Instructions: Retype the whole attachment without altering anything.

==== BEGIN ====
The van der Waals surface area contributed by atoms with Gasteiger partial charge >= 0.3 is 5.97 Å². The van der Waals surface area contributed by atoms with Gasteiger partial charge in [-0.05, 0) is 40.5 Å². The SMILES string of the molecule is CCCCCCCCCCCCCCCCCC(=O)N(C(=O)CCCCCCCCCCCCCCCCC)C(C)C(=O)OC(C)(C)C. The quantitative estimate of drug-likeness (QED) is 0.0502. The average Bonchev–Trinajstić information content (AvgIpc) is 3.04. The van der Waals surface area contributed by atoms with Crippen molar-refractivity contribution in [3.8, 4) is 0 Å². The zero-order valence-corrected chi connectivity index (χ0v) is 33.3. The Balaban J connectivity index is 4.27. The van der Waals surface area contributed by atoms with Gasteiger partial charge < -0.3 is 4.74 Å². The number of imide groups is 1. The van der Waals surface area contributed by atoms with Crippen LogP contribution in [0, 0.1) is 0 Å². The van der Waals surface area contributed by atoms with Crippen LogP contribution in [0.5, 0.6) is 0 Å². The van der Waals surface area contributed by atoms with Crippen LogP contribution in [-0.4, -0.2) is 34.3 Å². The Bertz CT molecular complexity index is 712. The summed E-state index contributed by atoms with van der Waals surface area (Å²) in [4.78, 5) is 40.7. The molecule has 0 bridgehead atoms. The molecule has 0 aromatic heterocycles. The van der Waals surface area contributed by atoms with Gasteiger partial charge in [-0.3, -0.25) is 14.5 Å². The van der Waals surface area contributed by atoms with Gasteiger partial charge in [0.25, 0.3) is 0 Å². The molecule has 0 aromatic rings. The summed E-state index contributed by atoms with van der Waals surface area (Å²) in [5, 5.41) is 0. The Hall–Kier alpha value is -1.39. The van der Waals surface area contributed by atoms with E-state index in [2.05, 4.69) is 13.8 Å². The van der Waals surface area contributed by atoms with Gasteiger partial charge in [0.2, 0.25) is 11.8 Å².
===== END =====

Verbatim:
The van der Waals surface area contributed by atoms with Gasteiger partial charge >= 0.3 is 5.97 Å². The van der Waals surface area contributed by atoms with Gasteiger partial charge in [-0.05, 0) is 40.5 Å². The SMILES string of the molecule is CCCCCCCCCCCCCCCCCC(=O)N(C(=O)CCCCCCCCCCCCCCCCC)C(C)C(=O)OC(C)(C)C. The quantitative estimate of drug-likeness (QED) is 0.0502. The average Bonchev–Trinajstić information content (AvgIpc) is 3.04. The van der Waals surface area contributed by atoms with Crippen molar-refractivity contribution in [3.8, 4) is 0 Å². The zero-order valence-corrected chi connectivity index (χ0v) is 33.3. The Balaban J connectivity index is 4.27. The van der Waals surface area contributed by atoms with Gasteiger partial charge < -0.3 is 4.74 Å². The number of imide groups is 1. The van der Waals surface area contributed by atoms with Crippen LogP contribution in [0, 0.1) is 0 Å². The van der Waals surface area contributed by atoms with Crippen LogP contribution in [0.5, 0.6) is 0 Å². The van der Waals surface area contributed by atoms with Crippen LogP contribution in [-0.4, -0.2) is 34.3 Å². The Bertz CT molecular complexity index is 712. The summed E-state index contributed by atoms with van der Waals surface area (Å²) in [4.78, 5) is 40.7. The molecule has 0 bridgehead atoms. The molecule has 0 aromatic heterocycles. The van der Waals surface area contributed by atoms with Gasteiger partial charge in [-0.3, -0.25) is 14.5 Å². The van der Waals surface area contributed by atoms with Gasteiger partial charge in [0.25, 0.3) is 0 Å². The molecule has 0 aromatic rings. The summed E-state index contributed by atoms with van der Waals surface area (Å²) in [5, 5.41) is 0. The Hall–Kier alpha value is -1.39. The van der Waals surface area contributed by atoms with E-state index in [2.05, 4.69) is 13.8 Å². The van der Waals surface area contributed by atoms with Gasteiger partial charge in [0.2, 0.25) is 11.8 Å².